Jesuit author James Martin endorses Spirit Day, a national program to end bullying of LGBT youth. 2.1% 

Pastor at Most Holy Redeemer parish in San Francisco reverses his earlier decision to ban drag queens from parish events. 1.75%

Students at Stonehill College, a Catholic campus in Massachusetts, win a new and improved non-discrimination policy. 1.4%  

–Francis DeBernardo, New Ways Ministry


Baltimore Catholic Pastor Preaches in Support of Marriage Equality and Conscience

October 29, 2012

Fr. Richard Lawrence

Father Richard Lawrence of St. Vincent dePaul parish in Baltimore, Maryland, preached yesterday about supporting marriage equality in the upcoming referendum on the issue in the state.  While Baltimore Archbishop William Lori asked pastors to read a letter opposing marriage equality, Father Lawrence did so, but then added his own view on the matter.

You can watch the 17 -minute homily by clicking here.

You can also listen to just the audio of the homily by clicking here, and then clicking on “October 28.”

You can read a National Catholic Reporter news story of the homily by clicking here.

Here’s a summary of his remarks:

Fr. Lawrence transitions from reading Archbishop Lori’s letter by stating that it cannot be ignored by faithful Catholics. He also states that in his homily, he will provide “some other thoughts that might be considered in your process of conscience formation.”

He makes the following points:

1) There is a separation between religious law and civil law.  While there are some civil laws we cannot accept, there are others than we can accept, even if we disagree with them.  He makes the case that Catholic institutions (parishes, schools, hospitals) hire and provide benefits to people whose marriages are not canonically valid.  We may not agree with the civil law in this regard, but, as Catholics, we support that law.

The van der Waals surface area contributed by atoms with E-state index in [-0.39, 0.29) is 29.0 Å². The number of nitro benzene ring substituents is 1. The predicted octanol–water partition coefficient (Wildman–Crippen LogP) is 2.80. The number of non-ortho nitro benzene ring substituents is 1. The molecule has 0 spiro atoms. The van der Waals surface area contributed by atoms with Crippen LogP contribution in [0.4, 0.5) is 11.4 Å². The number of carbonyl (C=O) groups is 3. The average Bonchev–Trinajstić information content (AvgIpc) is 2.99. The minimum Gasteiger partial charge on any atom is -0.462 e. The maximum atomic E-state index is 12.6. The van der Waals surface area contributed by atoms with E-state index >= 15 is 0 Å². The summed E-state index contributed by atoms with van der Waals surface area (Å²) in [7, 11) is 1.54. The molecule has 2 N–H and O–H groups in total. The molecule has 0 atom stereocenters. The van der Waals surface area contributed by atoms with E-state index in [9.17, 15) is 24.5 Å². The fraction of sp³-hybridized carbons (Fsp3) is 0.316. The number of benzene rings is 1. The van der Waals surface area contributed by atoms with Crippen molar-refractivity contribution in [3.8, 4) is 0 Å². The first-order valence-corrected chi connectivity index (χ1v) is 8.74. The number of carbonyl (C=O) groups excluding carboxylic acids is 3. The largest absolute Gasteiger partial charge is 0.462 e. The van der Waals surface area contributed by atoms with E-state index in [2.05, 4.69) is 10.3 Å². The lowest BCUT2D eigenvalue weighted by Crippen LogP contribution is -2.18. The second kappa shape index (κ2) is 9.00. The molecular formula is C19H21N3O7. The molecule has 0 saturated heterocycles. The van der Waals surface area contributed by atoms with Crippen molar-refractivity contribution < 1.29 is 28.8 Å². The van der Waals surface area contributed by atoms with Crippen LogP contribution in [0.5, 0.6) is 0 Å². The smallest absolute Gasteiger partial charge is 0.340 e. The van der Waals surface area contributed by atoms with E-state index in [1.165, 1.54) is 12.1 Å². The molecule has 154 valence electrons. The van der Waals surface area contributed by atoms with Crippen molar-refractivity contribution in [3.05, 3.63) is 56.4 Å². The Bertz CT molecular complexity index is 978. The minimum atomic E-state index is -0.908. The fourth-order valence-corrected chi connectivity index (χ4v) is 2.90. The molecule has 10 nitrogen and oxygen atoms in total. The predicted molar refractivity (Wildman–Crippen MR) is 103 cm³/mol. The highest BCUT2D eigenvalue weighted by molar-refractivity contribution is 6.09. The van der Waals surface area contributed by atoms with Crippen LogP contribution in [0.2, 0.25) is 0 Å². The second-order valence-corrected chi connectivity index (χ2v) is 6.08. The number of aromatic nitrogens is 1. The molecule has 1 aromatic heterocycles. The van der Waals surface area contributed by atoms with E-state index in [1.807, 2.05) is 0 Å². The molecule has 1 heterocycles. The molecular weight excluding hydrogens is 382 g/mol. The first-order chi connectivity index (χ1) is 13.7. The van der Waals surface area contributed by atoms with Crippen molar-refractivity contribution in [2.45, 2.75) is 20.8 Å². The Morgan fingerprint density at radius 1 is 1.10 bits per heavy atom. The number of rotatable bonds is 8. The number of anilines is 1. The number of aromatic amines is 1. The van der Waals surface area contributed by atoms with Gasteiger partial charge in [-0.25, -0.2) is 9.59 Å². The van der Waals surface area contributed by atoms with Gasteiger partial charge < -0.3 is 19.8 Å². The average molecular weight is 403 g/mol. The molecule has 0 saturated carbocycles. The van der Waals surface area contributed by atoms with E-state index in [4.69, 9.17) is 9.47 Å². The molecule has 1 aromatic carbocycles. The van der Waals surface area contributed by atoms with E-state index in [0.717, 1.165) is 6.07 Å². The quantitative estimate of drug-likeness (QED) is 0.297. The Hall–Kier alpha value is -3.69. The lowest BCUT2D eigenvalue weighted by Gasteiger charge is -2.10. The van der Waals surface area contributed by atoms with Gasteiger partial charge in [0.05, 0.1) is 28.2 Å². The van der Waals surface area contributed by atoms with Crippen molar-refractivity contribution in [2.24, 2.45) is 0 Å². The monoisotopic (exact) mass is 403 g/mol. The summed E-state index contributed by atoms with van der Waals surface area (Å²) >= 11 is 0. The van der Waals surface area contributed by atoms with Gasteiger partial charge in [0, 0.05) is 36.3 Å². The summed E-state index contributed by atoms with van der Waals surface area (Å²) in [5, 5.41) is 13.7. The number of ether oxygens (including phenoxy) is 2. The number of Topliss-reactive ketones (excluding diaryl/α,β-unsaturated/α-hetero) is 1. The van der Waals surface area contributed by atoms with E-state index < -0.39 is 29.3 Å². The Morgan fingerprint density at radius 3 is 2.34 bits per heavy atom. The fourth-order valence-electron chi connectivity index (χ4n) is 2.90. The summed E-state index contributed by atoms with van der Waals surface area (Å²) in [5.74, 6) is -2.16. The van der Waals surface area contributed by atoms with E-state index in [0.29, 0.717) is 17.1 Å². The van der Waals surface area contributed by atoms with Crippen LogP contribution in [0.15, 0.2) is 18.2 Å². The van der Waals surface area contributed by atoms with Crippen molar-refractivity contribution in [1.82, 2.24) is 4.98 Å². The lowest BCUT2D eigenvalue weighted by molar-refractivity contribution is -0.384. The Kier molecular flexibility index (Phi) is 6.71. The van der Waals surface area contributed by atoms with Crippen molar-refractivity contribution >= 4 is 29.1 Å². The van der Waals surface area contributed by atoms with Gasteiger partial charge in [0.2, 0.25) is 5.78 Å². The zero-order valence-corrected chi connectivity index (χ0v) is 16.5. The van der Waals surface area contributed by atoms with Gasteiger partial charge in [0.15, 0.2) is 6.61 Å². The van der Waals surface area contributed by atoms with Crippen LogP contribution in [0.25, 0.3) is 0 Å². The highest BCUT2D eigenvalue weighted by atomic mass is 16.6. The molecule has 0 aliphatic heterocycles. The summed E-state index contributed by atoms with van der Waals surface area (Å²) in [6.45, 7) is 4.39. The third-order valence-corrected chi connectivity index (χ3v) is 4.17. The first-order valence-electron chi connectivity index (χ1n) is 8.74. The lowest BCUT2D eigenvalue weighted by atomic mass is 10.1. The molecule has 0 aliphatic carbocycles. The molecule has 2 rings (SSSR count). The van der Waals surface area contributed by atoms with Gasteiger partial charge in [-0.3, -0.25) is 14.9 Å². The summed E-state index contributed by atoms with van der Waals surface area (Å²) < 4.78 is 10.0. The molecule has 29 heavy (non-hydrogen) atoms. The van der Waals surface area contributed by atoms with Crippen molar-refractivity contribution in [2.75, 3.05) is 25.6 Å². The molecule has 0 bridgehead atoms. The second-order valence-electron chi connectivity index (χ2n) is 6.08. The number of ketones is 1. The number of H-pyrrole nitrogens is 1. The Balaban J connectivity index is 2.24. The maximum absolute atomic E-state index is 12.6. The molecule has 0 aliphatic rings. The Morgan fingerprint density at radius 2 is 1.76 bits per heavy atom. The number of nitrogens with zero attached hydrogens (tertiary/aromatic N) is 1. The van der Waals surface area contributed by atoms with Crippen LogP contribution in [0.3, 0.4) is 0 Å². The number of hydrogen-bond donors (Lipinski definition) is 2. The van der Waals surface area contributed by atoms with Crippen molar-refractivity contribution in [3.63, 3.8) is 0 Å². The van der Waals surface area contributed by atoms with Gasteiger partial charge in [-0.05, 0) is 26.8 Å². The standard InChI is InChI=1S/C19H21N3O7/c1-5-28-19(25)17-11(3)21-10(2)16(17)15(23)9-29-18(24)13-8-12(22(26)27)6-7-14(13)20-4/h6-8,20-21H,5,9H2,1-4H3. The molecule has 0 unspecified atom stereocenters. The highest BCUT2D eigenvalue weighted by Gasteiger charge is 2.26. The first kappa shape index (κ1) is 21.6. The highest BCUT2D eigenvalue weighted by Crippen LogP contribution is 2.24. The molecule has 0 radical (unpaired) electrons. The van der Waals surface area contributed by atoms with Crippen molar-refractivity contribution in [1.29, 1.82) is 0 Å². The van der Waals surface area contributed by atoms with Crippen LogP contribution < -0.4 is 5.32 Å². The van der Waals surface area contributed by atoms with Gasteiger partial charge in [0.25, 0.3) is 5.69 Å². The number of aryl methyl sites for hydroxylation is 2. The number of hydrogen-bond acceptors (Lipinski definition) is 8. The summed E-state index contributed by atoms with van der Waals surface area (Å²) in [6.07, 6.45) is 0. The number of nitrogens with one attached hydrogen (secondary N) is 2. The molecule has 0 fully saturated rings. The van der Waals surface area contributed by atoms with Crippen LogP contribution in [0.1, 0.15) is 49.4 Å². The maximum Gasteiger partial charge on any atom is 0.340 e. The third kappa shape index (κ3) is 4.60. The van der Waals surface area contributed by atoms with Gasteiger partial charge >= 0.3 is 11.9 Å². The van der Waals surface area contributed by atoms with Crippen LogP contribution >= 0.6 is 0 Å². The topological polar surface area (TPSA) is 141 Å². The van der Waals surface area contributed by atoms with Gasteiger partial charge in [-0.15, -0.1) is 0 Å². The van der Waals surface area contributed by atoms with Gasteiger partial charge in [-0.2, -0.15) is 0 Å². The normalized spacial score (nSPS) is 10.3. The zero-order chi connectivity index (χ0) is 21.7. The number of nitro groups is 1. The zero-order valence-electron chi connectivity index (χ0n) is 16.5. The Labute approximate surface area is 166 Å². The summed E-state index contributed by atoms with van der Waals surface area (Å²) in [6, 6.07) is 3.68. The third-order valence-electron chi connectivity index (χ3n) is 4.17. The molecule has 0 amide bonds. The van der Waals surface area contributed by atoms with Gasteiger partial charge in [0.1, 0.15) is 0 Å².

2) Fr. Lawrence states that “personally, we can go further than that,” as he explains a hope for the eventual change in church teaching regarding same-sex relationships. Citing Vatican II’s change in theology of sacramental marriage by making the procreation of children an equal function to the mutual support and common life of the couple, he notes that both became primary functions of marriage.

Developing this idea, he notes that the church marries elderly couples who cannot procreate because they are able to exemplify this other function of mutual support and common life.  The same, he says, can be done for gay and lesbian couples, for whom reproduction is not possible, but mutual support and common life is.

3)  If it is possible for church teaching on marriage to change, than why can’t civil law on marriage change, he asks.

4)  He notes that Genesis his two different verses which are used to define marriage:  “Be fruitful and multiply” and finding “a suitable partner or helpmate” for the human being.  A suitable partner for a heterosexual person is someone of the other gender, while a suitable partner for a gay or lesbian person is someone of the same gender.

Fr. Lawrence concludes by urging parishioners to develop and follow their consciences.

He received thunderous applause and a standing ovation at the conclusion of homily.  New Ways Ministry adds our own applause to that of his parishioners!

–Francis DeBernardo, New Ways Ministry